Essay Writing Help on Literacy Strategies That a Teacher Who Does Not Speak the Language Can Use

Literacy Strategies That a Teacher Who Does Not Speak the Language Can Use

Learning to read or write using another language can be influenced by numerous skills that a learner utilizes in the first language. In early childhood education, children develop knowledge through their native languages, as they listen and talk to adults at home. As children proceed to school, they may find that their teachers do not talk the same language as their parents. Young children have the capacity to understand more than one language, which is beneficial to their language development, but teachers who use English as their first language need to develop strategies to deal with children whose English is their second language. Such children can develop language skills through peer interaction, where follow-up activities and demonstrations assist in mastering the language. This study will focus on strategies that teachers of young second-language learners can use to enhance literacy development in school, as well as in the community.

Teaching English as a Second Language to Children

The capacity for teachers to support literacy development for pre-school learners who speak different languages from the one that the teachers are using depends on the knowledge of the language by the teachers. Most children begin to gain a considerable experience with language at the age of three, as this is the time that they start demonstrating emergent literacy abilities (Anthony n.p). Children often demonstrate less embarrassment while talking or learning new language than adults, thus, most of them develop an accent that resemble their first language. Dealing with three-year old children requires the pre-k teacher to show them how to recognize and name upper and lower case letter, which assists in associating letters with their sounds. Children need multiple exposures to words in order to develop a strong understanding of their meanings and use. This can be achieved through writing simple words on the blackboard for the children to see and recognize the differences in terms of arrangement of alphabets.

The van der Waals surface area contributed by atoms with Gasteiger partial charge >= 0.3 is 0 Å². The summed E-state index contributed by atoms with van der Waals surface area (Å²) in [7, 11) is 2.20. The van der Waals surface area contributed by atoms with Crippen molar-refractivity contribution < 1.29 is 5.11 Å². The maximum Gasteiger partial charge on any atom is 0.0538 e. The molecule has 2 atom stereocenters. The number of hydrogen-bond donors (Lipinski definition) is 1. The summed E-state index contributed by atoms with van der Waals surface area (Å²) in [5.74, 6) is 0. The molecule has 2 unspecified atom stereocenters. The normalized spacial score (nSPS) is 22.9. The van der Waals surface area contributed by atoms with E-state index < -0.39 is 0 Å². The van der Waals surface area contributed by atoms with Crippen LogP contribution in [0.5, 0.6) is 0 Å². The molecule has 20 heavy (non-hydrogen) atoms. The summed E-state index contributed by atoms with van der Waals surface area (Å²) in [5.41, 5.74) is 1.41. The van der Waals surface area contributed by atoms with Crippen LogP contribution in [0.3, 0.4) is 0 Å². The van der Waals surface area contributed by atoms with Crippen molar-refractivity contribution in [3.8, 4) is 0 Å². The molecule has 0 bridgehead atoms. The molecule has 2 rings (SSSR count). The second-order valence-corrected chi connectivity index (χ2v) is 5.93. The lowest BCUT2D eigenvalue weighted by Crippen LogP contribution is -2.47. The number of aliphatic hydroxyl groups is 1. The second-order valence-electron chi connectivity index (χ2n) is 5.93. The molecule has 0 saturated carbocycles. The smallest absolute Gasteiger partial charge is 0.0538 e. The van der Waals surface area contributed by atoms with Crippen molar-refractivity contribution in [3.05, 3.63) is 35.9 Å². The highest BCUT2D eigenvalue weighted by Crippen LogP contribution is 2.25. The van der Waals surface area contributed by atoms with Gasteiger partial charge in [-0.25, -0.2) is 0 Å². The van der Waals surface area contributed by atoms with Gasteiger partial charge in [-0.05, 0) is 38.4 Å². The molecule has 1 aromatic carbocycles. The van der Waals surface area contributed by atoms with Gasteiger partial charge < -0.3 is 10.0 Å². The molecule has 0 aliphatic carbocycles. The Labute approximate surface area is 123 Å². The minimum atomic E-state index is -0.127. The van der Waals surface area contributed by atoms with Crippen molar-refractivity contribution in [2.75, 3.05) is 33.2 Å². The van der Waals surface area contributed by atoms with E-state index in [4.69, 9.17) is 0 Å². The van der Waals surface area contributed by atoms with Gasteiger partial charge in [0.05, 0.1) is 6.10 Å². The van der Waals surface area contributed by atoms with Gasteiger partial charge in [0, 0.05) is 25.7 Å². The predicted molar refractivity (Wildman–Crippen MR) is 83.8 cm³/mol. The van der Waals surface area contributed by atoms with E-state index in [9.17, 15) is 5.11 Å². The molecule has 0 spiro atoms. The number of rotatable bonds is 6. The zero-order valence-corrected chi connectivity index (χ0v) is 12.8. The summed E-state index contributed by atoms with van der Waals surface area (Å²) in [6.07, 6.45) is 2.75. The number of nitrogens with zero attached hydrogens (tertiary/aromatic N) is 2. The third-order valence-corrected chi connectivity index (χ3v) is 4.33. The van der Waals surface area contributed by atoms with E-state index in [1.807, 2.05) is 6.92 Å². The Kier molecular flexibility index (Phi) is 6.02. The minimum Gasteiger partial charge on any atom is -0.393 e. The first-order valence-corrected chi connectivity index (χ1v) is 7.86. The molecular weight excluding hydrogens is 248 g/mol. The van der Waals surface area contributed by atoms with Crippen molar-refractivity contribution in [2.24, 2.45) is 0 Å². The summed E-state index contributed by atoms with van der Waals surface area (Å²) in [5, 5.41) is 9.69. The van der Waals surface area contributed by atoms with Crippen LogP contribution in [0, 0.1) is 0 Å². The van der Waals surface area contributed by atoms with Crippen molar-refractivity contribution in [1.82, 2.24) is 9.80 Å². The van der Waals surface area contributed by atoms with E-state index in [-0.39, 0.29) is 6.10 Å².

Pre-kindergarten teachers should begin introducing language study from what children are already familiar with as they grow up. This will assist children to utilize the knowledge of native language to learn English language, especially through studying cognates (Shatz and Wilkinson 98). Pre-k teachers should endeavor to activate the existing knowledge that is related to the topics under study. Most pre-kindergarten teachers utilize graphic organizers, which include word walls, planning webs, and question lists. This strategy enables pre-k teachers to focus on the instructional goals, instead of implant too much new information within a short time. By using the webs, teachers can use English language, but accept the child’s response in any language to ensure that all children understand what is being discussed. If a child opts to name a picture using his/her first language, another child can rename the picture using the second language, thus, giving all children a chance to understand what others already know.